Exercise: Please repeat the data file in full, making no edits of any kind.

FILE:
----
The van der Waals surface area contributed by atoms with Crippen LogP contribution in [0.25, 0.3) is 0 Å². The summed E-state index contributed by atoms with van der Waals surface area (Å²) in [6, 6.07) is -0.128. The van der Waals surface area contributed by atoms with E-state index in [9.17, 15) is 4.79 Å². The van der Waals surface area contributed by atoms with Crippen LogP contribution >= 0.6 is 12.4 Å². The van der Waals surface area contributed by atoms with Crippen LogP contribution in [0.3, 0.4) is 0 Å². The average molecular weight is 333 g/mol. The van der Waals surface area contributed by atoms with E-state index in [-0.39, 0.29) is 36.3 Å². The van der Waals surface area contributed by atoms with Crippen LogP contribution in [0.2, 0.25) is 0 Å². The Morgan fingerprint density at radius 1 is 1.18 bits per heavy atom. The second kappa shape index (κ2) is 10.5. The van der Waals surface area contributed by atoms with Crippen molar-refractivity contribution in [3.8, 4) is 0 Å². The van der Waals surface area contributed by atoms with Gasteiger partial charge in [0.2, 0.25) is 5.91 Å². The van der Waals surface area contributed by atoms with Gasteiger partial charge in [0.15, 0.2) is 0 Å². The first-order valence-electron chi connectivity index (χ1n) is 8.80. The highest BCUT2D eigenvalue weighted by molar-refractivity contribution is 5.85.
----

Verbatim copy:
The van der Waals surface area contributed by atoms with Crippen LogP contribution in [0.25, 0.3) is 0 Å². The summed E-state index contributed by atoms with van der Waals surface area (Å²) in [6, 6.07) is -0.128. The van der Waals surface area contributed by atoms with E-state index in [9.17, 15) is 4.79 Å². The van der Waals surface area contributed by atoms with Crippen LogP contribution >= 0.6 is 12.4 Å². The van der Waals surface area contributed by atoms with Crippen LogP contribution in [0.3, 0.4) is 0 Å². The average molecular weight is 333 g/mol. The van der Waals surface area contributed by atoms with E-state index in [-0.39, 0.29) is 36.3 Å². The van der Waals surface area contributed by atoms with Crippen LogP contribution in [0.2, 0.25) is 0 Å². The Morgan fingerprint density at radius 1 is 1.18 bits per heavy atom. The second kappa shape index (κ2) is 10.5. The van der Waals surface area contributed by atoms with Crippen molar-refractivity contribution in [3.8, 4) is 0 Å². The van der Waals surface area contributed by atoms with Gasteiger partial charge in [0.2, 0.25) is 5.91 Å². The van der Waals surface area contributed by atoms with Gasteiger partial charge in [0.15, 0.2) is 0 Å². The first-order valence-electron chi connectivity index (χ1n) is 8.80. The highest BCUT2D eigenvalue weighted by molar-refractivity contribution is 5.85.